- shore based maintenance
- at sea maintenance
- duplication of equipment
Does duplication of equipment mean that GMDSS ships must carry two sets of everything?
No. Duplication of equipment is not equivalent to complete redundancy. Only that equipment critical to radio communications during an emergency is required. The GMDSS regulations specify the particular radio equipment that is required under the duplication of equipment option. See the FCC's GMDSS regulations, 47 CFR Section 80.1105
, for exact details.
Who can make repairs or adjustments to GMDSS radio equipment?
The GMDSS regulations require that GMDSS ships that choose at sea maintenance carry a licensed GMDSS radio maintainer. In addition to those individuals holding a GMDSS Radio Maintainer's License, the First or Second Class Radiotelegraph Operator's Certificate (T-1 or T-2) and the General Radiotelephone Operator License (G) are acceptable. Land maintenance must be performed by qualified individuals or companies.
Do the GMDSS radio operator, the GMDSS radio maintainer, and the current radio officer need to be separate individuals?
The GMDSS ship must have two licensed GMDSS radio operators. One of the GMDSS licensed radio operators can be the current radio officer or any other qualified member of the crew holding the appropriate FCC license. If the GMDSS ship chooses at sea maintenance, then it must have a person holding a T, T-1, T-2, G, or GMDSS Radio Maintainer's License, who could be one of the GMDSS radio operators, the radio officers, or any other qualified member of the crew.
What equipment is necessary under the GMDSS rules?
The exact suite of equipment depends upon the intended routes of your ship. A careful review of the new regulations, 47 CFR Section 80.1105
, is needed to determine the requirements applicable to each ship. A ship can sail in any of four sea areas, as defined below:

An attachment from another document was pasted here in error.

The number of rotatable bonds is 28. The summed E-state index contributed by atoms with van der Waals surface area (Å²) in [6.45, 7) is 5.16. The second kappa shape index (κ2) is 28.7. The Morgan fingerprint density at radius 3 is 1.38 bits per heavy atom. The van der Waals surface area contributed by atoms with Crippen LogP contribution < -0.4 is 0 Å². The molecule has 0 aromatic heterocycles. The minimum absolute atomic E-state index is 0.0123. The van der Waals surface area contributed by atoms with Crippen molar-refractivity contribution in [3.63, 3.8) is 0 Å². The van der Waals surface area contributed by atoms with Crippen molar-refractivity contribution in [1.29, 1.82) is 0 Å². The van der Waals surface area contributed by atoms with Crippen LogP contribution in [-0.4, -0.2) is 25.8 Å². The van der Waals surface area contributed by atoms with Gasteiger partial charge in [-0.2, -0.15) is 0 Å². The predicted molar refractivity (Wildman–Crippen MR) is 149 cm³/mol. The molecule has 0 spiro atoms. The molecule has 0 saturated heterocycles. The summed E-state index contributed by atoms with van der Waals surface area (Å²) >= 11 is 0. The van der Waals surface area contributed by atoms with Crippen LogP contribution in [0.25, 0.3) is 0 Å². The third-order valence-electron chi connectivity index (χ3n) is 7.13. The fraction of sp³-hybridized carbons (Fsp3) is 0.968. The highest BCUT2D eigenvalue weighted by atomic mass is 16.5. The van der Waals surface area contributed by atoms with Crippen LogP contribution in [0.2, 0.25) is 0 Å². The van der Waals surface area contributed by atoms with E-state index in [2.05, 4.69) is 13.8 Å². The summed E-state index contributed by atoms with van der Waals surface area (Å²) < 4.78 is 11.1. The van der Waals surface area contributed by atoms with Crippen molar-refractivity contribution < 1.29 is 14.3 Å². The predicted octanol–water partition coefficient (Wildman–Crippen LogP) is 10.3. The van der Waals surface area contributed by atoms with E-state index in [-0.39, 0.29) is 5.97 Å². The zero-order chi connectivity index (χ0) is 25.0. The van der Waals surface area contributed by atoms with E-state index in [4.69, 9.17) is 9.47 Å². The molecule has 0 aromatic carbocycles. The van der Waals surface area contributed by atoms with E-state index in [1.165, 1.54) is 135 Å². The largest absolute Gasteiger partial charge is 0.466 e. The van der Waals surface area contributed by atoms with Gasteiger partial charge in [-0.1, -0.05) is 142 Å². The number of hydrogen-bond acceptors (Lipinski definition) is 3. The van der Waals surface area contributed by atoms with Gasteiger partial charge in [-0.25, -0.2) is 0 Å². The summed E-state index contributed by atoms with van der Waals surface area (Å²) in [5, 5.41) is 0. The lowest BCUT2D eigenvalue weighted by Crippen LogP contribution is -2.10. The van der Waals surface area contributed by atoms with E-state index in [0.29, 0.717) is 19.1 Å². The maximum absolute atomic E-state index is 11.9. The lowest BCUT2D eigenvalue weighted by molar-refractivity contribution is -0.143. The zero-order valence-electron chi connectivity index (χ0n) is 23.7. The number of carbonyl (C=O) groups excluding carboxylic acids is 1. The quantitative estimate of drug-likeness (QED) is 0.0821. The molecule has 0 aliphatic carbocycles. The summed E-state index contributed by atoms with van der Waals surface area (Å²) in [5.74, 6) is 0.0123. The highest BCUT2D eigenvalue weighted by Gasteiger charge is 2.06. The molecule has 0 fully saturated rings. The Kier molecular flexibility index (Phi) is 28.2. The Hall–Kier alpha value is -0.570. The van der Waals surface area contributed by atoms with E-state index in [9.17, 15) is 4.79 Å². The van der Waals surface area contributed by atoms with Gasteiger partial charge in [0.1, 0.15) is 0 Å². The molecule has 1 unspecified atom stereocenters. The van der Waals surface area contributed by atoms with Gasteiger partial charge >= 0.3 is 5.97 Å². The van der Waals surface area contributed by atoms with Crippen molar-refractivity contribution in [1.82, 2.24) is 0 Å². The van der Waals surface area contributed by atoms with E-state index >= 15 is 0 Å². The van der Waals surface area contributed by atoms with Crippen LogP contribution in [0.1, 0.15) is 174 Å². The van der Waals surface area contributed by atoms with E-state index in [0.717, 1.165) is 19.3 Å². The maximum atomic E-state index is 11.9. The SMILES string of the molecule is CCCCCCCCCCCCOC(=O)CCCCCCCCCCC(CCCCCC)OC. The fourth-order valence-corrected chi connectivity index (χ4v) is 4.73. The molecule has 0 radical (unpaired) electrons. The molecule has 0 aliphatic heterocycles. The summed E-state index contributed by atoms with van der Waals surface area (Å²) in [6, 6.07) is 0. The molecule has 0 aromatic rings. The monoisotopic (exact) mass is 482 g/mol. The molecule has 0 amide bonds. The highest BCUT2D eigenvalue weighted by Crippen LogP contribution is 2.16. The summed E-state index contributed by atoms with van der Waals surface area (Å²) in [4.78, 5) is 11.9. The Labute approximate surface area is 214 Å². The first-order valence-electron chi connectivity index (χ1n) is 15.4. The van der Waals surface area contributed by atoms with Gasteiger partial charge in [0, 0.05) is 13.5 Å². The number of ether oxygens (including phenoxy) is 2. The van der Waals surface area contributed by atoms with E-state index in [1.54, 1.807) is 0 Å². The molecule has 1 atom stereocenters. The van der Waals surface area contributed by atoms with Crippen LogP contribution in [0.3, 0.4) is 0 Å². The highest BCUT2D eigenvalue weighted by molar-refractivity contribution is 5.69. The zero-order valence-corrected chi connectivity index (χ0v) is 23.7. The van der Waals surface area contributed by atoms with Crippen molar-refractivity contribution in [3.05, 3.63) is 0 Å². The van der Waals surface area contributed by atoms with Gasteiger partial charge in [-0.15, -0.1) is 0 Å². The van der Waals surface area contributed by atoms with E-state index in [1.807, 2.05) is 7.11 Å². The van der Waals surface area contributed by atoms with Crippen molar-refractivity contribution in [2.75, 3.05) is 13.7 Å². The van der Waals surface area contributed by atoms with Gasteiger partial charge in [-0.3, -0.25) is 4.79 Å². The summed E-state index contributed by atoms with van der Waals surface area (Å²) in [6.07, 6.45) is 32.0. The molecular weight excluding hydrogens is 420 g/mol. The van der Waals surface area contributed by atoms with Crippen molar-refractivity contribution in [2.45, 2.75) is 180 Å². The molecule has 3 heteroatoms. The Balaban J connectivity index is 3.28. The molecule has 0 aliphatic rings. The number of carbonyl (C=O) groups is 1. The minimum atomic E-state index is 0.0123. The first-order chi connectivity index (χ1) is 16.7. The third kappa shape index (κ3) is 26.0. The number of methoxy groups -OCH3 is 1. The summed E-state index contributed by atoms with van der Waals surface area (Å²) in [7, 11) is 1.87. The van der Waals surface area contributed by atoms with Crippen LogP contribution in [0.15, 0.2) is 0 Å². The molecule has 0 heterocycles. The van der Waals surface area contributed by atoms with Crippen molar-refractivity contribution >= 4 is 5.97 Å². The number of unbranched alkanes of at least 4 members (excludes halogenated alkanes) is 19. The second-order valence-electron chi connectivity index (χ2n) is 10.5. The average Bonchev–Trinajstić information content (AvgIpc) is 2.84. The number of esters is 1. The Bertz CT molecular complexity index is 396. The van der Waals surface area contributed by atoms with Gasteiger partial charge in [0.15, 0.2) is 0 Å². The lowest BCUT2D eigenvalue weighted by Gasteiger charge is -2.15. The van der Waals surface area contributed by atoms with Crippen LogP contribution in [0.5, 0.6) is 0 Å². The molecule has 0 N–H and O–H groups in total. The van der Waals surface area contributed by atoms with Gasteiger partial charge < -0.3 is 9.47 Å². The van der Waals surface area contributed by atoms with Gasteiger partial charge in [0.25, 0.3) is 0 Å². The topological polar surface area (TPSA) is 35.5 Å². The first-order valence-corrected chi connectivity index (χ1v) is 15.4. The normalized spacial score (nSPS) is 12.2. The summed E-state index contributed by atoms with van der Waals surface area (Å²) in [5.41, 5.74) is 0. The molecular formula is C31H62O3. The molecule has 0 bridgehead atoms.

Sea area A1. An area within the radiotelephone coverage of at least one VHF coast station in which continuous DSC alerting is available as defined by the International Maritime Organization.
Sea Area A2. An area, excluding sea area A1, within the radiotelephone coverage of at least one MF coast station in which continuous DSC alerting is available as defined by the International Maritime Organization.
Sea Area A3. An area, excluding sea areas A1 and A2, within the coverage of an INMARSAT geostationary satellite in which continuous alerting is available.
Sea Area A4. An area outside sea areas A1, A2, and A3.
Is there any equipment that is common to all GMDSS ships?
Generally, all GMDSS ships must carry a 406 MHz EPIRB, a VHF radio capable of transmitting and receiving DSC and radiotelephony, a NAVTEX receiver, a SART, and two-way VHF portable radios. See the FCC's GMDSS regulations, 47 CFR Sections 80.1085 through 80.1093
for exact details.
How can I check if my radio equipment is authorized for GMDSS use?
Any equipment that is certified to meet the GMDSS requirements will have a FCC ID# and appear on the electronic "FCC Radio Equipment List" with a notation that it is authorized for GMDSS use. Further, GMDSS equipment (excluding 406 MHz EPIRBS), must have a label stating:
"This device complies with the GMDSS provisions of Part 80 of the FCC Rules
Only the manufacturer or an authorized representative may add these labels. In all cases, you can verify the status of equipment by asking the manufacturer or the FCC. FCC information is available at the Office of Engineering and Technology
How do I get copies of the FCC's GMDSS regulations, the IMO Master Plan, and all of the reference documents?
Copies of any FCC document can be purchased through the FCC's copy contractor, Best Copy and Printing, 445 12th Street, S.W., Room CY-B402, Washington, D.C. 20554, www.bcpiweb.com; phone: (202) 488-5300 fax: (202) 488-5563. In addition, the Commission’s GMDSS regulations in Part 80 of the FCC Rules
can be found on the Electronic Code of Federal Regulations (e-cfr) web site maintained by the Government Printing Office.
ITU Radio Regulations, CCIR and CCITT publications --
Place des Nations
CH-1211 Geneva 20
Master Plan of Shore-Based Facilities for the Global Maritime Distress and Safety System --
4 Albert Embankment
IEC and ISO publications --
11 West 42nd Street
New York, NY 20593 10036
Where can I obtain further information about the GMDSS?
Questions concerning vessel or radio operator licensing -- FCC Consumer Center at 888-225-5322, (888) CALL FCC, or contact the US Coast Guard at:
U.S. Coast Guard - Stop 7710
2703 Martin Luther King Jr. Ave. SE
P: Washington, D.C. 20593-7710